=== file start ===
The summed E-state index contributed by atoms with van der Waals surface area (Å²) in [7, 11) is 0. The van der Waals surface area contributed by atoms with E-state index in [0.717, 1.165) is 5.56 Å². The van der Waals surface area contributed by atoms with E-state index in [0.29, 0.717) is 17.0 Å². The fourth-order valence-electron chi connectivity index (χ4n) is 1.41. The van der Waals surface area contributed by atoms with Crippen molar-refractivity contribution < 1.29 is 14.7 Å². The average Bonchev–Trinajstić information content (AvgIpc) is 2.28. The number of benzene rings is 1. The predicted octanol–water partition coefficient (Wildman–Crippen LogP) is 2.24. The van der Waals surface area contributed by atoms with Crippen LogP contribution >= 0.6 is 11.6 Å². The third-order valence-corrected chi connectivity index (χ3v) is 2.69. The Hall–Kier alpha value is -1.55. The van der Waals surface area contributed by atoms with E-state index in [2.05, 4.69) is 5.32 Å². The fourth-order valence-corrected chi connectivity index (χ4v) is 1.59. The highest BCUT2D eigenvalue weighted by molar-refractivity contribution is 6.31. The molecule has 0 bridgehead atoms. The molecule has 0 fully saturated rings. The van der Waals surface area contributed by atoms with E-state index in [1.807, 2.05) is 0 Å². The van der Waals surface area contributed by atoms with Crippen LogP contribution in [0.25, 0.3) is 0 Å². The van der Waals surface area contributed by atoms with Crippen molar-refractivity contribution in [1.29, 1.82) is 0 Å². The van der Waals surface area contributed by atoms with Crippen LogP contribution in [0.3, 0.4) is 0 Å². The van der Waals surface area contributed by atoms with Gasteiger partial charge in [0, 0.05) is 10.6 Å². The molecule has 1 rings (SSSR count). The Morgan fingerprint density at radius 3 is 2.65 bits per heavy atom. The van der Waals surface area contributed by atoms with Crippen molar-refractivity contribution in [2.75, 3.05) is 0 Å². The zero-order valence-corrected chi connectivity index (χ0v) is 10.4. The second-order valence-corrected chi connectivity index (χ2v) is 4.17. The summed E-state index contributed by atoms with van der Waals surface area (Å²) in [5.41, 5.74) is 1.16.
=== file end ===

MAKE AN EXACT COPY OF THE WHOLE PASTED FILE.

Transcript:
The summed E-state index contributed by atoms with van der Waals surface area (Å²) in [7, 11) is 0. The van der Waals surface area contributed by atoms with E-state index in [0.717, 1.165) is 5.56 Å². The van der Waals surface area contributed by atoms with E-state index in [0.29, 0.717) is 17.0 Å². The fourth-order valence-electron chi connectivity index (χ4n) is 1.41. The van der Waals surface area contributed by atoms with Crippen molar-refractivity contribution < 1.29 is 14.7 Å². The average Bonchev–Trinajstić information content (AvgIpc) is 2.28. The number of benzene rings is 1. The predicted octanol–water partition coefficient (Wildman–Crippen LogP) is 2.24. The van der Waals surface area contributed by atoms with Crippen LogP contribution >= 0.6 is 11.6 Å². The third-order valence-corrected chi connectivity index (χ3v) is 2.69. The Hall–Kier alpha value is -1.55. The van der Waals surface area contributed by atoms with E-state index in [2.05, 4.69) is 5.32 Å². The fourth-order valence-corrected chi connectivity index (χ4v) is 1.59. The highest BCUT2D eigenvalue weighted by molar-refractivity contribution is 6.31. The molecule has 0 bridgehead atoms. The molecule has 0 fully saturated rings. The van der Waals surface area contributed by atoms with E-state index in [1.807, 2.05) is 0 Å². The van der Waals surface area contributed by atoms with Crippen LogP contribution in [0.25, 0.3) is 0 Å². The van der Waals surface area contributed by atoms with Crippen molar-refractivity contribution in [1.29, 1.82) is 0 Å². The van der Waals surface area contributed by atoms with Crippen LogP contribution in [0.3, 0.4) is 0 Å². The van der Waals surface area contributed by atoms with Gasteiger partial charge in [0, 0.05) is 10.6 Å². The molecule has 1 rings (SSSR count). The Morgan fingerprint density at radius 3 is 2.65 bits per heavy atom. The van der Waals surface area contributed by atoms with Crippen molar-refractivity contribution in [2.75, 3.05) is 0 Å². The zero-order valence-corrected chi connectivity index (χ0v) is 10.4. The second-order valence-corrected chi connectivity index (χ2v) is 4.17. The summed E-state index contributed by atoms with van der Waals surface area (Å²) in [5.41, 5.74) is 1.16.